NBC Political Director Presses Mattis to Attack Trump, General Refuses

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Fresh off of touting the simplicity of the Democratic impeachment narrative against President Trump earlier that morning, NBC political director Chuck Todd took to Meet the Press and pushed former defense secretary, General James Mattis to attack the President. The retired General refused to acquiesce to Todd’s prodding and declared it was “the worst time, I think, for military people to step out like that.”

In the pre-recorded interview, Todd’s pressing for political declarations started with a question about one of the liberal media’s oldest obsessions: Russia. “Are you concerned that while the country speaks with one voice on a governmental level when it comes to Russia that the political leader is not?

Yeah, I won't make political assessments right now. The military job is to protect this experiment. This America. And the American people will decide who the political leaders will be. I have a lot of faith the American people will be represented by the right political leaders,” Mattis declined to answer.

As a follow-up, Todd pointed out how the media had been demanding Mattis speak out against the President for a long time. He even read headlines to his guest and asked how he would handle getting subpoenaed by Democrats in an investigation:

TODD: I'm curious how you handle all of the recommendations you get in the media to speak out. As you know there’s probably a column every other day where somebody says, I'll put up some headlines from some of them. You've seen them. “It's time for these officials to come to the aid of their country.” “Trump is in free fall. We need insights on his fitness from Mattis, Kelly and others. Now.” “Those who worked with Trump must now tell Congress what they know.”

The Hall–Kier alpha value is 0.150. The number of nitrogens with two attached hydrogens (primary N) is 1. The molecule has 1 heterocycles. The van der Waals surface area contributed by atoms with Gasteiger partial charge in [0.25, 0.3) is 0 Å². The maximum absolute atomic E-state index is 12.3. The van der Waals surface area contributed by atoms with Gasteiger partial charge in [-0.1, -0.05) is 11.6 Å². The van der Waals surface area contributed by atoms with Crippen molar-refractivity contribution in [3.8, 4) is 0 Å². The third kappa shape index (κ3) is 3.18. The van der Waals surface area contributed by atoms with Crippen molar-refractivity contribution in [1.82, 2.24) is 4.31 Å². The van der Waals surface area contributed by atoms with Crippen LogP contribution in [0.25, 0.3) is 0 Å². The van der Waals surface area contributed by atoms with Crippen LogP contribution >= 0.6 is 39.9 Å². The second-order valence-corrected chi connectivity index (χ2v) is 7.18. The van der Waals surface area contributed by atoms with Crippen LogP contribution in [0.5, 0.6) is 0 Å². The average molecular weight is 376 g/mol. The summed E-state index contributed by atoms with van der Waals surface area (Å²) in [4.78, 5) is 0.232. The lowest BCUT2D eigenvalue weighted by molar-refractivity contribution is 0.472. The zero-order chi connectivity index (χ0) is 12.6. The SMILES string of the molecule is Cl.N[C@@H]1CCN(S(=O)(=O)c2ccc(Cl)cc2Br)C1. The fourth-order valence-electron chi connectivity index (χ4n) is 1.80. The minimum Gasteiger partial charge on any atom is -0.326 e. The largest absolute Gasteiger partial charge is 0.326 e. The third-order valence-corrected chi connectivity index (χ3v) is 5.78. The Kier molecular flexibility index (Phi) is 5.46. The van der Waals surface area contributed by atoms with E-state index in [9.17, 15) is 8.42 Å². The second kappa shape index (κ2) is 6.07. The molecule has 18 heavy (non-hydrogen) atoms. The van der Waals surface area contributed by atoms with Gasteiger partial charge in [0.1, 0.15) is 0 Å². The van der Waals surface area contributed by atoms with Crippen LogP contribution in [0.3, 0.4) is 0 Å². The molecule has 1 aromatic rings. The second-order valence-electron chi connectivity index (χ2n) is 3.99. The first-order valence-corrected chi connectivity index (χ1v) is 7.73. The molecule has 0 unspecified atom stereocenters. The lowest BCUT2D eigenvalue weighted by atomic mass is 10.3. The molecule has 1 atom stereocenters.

First of all, if Congress suspend you and -- for to try to find out what you knew about decision-making processes, when it came to Ukraine or other things. Would you cooperate?

 

 

Mattis said that he’d obey the law, but urged Todd to “remember that the Defense Department stays outside of politics for a reason. There is a long-standing tradition why you do not want the military to be engaged in politics.”

After probing again on when Mattis thought was the appropriate time to speak out against Trump, the General pushed back hard by stating: “Well, Chuck, I have a lot of faith in the American people. They know how to vote. They don't need military generals telling them that they think this political assessment is the one they should go with or the other one is, that sort of thing.

Adding: “Especially as corrosive as the political debate has grown in the country. This would be the worst time I think for military people to step out like that. But also the Constitution, I think, is a very hearty document. I’ve got a love affair with the U.S. Constitution. I actually used to read it about once a year and always found something new in it.”

Todd seized on Mattis’ admiration for the Constitution and used it as a chance to pull out his pocket Constitution and take a thinly veiled swipe at President Trump (click “expand”):

TODD: I always carry one with me.

MATTIS: Well, I admire that.

TODD: All the time because you need it.

MATTIS: I had a pocket version myself. I didn't carry it all the time but I carried it a lot of days.

TODD: I used to not carry it all the time. I need it more often these days.

MATTIS: We all need it today.

NBC then cut away from the pre-recorded interview and told viewers they could go and watch the rest of it online.